“What people overlook is Nigeria’s extraordinary advantages for future growth, including a large consumer market, a strategic geographic location, and a young and highly entrepreneurial population,” says Reinaldo Fiorini, director and location manager of McKinsey in Lagos, Nigeria.
McKinsey & Company, which released its report entitled “Nigeria’s renewal: Delivering inclusive growth in Africa’s largest economy” on Thursday, explained that resources only accounted for 14 per cent of the country’s GDP, with retail and wholesale trade being biggest drivers of GDP growth.
“Strengthening government capabilities will be essential to capturing the growth opportunity and making growth more inclusive. On health and literacy metrics, Nigeria lags behind other developing economies that spend a similar proportion of GDP in these areas,” the report explained.
(READ MORE: Nigeria leads the African growth story)
According to the World Bank, Nigeria’s health expenditure as a percentage of GDP in 2012 was 6.1 per cent, significantly lower than that of other African economies such as Tanzania, which is of similar size, and Zambia, which allocated 6.5 per cent. Market volatility in Nigeria is however low, and has been improving since early 2000.
“Nigeria is often thought to have an erratic economic engine, with GDP bouncing around from year to year, according to movements in the price of oil. Historically, this was an accurate assessment,” said McKinsey.
“Before the fiscal reforms of the past decade, government spending was determined by the price of oil. If the price was high, budgets swelled; if it fell, spending was cut dramatically and the effects were felt across the economy.”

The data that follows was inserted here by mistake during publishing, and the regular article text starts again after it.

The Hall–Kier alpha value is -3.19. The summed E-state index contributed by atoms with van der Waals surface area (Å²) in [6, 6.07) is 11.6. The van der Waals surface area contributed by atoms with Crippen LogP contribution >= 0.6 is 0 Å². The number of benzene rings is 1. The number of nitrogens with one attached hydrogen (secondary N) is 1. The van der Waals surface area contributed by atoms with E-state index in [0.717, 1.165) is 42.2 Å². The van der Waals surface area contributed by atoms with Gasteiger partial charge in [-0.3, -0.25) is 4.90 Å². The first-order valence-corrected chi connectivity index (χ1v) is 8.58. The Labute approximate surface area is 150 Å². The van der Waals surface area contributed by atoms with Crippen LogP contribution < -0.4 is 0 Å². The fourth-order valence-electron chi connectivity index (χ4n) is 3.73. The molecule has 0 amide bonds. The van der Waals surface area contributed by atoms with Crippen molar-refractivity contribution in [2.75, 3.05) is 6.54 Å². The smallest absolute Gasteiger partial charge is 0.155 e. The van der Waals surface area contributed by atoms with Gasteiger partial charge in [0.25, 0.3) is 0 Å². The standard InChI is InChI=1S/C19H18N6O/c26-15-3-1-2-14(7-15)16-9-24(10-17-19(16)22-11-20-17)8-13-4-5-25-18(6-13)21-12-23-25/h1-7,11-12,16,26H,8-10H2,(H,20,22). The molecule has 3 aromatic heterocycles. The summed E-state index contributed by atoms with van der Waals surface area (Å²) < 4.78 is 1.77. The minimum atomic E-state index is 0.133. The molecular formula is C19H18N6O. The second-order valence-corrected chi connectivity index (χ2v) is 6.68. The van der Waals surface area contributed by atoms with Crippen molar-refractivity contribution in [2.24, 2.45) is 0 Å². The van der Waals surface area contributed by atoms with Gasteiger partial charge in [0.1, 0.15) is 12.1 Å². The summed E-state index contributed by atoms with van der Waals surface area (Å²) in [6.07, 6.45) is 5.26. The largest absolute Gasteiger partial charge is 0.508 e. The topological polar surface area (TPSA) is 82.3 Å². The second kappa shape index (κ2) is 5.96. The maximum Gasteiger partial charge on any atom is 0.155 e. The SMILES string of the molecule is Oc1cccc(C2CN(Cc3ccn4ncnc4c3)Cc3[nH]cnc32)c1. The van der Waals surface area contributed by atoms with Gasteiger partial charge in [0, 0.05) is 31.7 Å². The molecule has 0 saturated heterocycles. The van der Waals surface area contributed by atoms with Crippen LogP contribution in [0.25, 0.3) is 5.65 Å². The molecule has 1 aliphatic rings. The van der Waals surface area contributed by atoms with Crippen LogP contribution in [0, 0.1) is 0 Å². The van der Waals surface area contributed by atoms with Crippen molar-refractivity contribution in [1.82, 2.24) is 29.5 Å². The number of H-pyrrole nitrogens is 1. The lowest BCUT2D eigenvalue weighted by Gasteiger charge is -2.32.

While oil is a major GDP contributor, 86 per cent of its GDP is outside the resources sector. Agriculture is the economy’s largest GDP contributor at 22 per cent, followed by the services industry.
Despite its diverse industries, Nigeria is still largely dependent on oil. According to McKinsey, rougly 75 per cent of federal revenue comes from taxes within the oil and gas sector, and oil and gas make up more than 90 percent of exports.
(READ MORE: Nigeria should tap into its gas reserves)
Declining production and the rise of new technologies and new sources of supply around the world are changing the global energy landscape in ways that may threaten the long-term viability of Nigeria’s oil sector,” said McKinsey.
“A downturn in oil production or a decline in oil prices caused by new and cheaper sources of supply or falling global demand could have far-reaching economic and political ramifications.”